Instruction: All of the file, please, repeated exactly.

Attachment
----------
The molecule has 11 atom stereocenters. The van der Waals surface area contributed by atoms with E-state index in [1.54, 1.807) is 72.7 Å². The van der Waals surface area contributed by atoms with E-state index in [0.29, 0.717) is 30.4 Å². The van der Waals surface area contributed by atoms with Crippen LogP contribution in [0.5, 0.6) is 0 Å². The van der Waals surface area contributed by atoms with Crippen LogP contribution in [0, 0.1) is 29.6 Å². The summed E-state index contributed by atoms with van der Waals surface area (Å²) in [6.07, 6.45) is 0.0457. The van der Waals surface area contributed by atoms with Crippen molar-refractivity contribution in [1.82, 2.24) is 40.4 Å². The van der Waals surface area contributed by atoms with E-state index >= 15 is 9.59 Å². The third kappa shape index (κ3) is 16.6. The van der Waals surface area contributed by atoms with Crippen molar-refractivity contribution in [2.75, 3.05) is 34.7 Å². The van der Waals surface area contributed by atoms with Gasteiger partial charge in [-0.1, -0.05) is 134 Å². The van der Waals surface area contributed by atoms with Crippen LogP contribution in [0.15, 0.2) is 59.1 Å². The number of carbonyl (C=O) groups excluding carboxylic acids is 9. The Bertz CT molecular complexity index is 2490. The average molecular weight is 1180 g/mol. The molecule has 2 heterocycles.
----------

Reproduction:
The molecule has 11 atom stereocenters. The van der Waals surface area contributed by atoms with E-state index in [1.54, 1.807) is 72.7 Å². The van der Waals surface area contributed by atoms with E-state index in [0.29, 0.717) is 30.4 Å². The van der Waals surface area contributed by atoms with Crippen LogP contribution in [0.5, 0.6) is 0 Å². The van der Waals surface area contributed by atoms with Crippen LogP contribution in [0, 0.1) is 29.6 Å². The summed E-state index contributed by atoms with van der Waals surface area (Å²) in [6.07, 6.45) is 0.0457. The van der Waals surface area contributed by atoms with Crippen molar-refractivity contribution in [1.82, 2.24) is 40.4 Å². The van der Waals surface area contributed by atoms with E-state index >= 15 is 9.59 Å². The third kappa shape index (κ3) is 16.6. The van der Waals surface area contributed by atoms with Crippen molar-refractivity contribution in [2.75, 3.05) is 34.7 Å². The van der Waals surface area contributed by atoms with Gasteiger partial charge in [-0.1, -0.05) is 134 Å². The van der Waals surface area contributed by atoms with Crippen LogP contribution in [0.15, 0.2) is 59.1 Å². The number of carbonyl (C=O) groups excluding carboxylic acids is 9. The Bertz CT molecular complexity index is 2490. The average molecular weight is 1180 g/mol. The molecule has 2 heterocycles.